A major consideration when a group selects a new study is whether members want homework. The very word "homework" produces some not-so-fond memories from childhood. We recall crisp fall afternoons, perfect for impromptu football games, spent working equations. We struggled through three chapters of War and Peace and missed The Brady Bunch. Homework undermined our character, forcing us to produce totally unbelievable lies like, "My dog ate my homework." It's amazing we survived the trauma at all considering the pounding in our chests as we hoped against hope the teacher would forget to collect work we hadn't done. Given our negative history with homework, it isn't surprising many of us resist the idea of daily assignments as part of our small group experience. We didn't get this far in life to be reduced once again to reacting like a sweaty-palmed ten year old.
Yet, for all its bad press, homework plays a vital role in the spiritual formation of a group and its individual members. The truth is, we aren't children anymore. Our motivation is not to appease parents and teachers but to pursue a relationship with God. Hopefully we are mature enough to embrace the benefits of regular study for ourselves and recognize the value of shared interaction. I suggest we replace "homework" with a term more reflective of what it accomplishes in the Christian life.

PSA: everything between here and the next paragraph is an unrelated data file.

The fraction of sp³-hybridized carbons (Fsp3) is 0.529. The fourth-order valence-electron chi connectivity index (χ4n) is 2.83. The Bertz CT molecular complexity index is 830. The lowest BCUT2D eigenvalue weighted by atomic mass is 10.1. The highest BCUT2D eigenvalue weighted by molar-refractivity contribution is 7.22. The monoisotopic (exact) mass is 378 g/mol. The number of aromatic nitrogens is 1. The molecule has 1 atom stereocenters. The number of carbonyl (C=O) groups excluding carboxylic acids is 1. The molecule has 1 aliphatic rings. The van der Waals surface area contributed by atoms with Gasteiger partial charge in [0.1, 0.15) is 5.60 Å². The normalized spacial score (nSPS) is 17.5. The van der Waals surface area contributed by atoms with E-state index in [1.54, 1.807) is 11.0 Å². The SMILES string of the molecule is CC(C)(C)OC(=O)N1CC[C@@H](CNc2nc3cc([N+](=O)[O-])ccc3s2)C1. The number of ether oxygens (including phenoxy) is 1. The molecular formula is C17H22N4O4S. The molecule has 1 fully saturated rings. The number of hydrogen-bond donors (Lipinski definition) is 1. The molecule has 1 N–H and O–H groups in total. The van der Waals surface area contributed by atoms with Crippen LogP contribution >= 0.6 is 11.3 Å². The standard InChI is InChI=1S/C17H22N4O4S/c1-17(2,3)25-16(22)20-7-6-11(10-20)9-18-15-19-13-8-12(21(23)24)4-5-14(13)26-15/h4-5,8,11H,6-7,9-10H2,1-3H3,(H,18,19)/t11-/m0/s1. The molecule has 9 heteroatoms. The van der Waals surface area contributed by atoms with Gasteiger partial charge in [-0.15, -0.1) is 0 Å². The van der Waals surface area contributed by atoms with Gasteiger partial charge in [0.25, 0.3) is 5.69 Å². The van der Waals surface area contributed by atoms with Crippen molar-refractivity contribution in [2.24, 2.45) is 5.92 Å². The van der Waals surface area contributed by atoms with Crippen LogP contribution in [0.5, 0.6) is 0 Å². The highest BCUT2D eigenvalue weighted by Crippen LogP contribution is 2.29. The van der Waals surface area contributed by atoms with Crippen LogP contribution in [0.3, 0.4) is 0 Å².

We might consider calling it our Daily Spiritual Maintenance. Then we can ask people how they prefer to receive their RDA of spiritual nourishment. Will they be content with a weekly buffet of tasty tidbits or would they prefer satisfying their appetites at a daily sit-down dinner?
We might point out this a Living Accommodation Choice. God calls us to set up housekeeping in His kingdom. Instead of dwelling in the land, many settle for apartment living, residing in rented abodes rather than taking on the responsibility for home ownership.
Perhaps we should invite people to join us on the Ultimate Quest: A Kingdom Adventure. The journey requires daily trekking, but why settle for a someone else's slide show when you can experience spiritual insights first hand?
Ultimately, we are calling people to a Long-term Committed Relationship with the God of the universe. He is courting us. When will we stop playing hard to get?
Leaders, watch your language! Stop asking people if they want homework. Ask instead if they want a vital relationship with God and the awesome experience of a journey in His kingdom. Ask if they are ready for the security of abiding in Him while being nourished at the table He sets before us. The discipline of daily time in the Word and in prayer is enough of a challenge. Let's not compound the difficulty by saddling it with a negative name.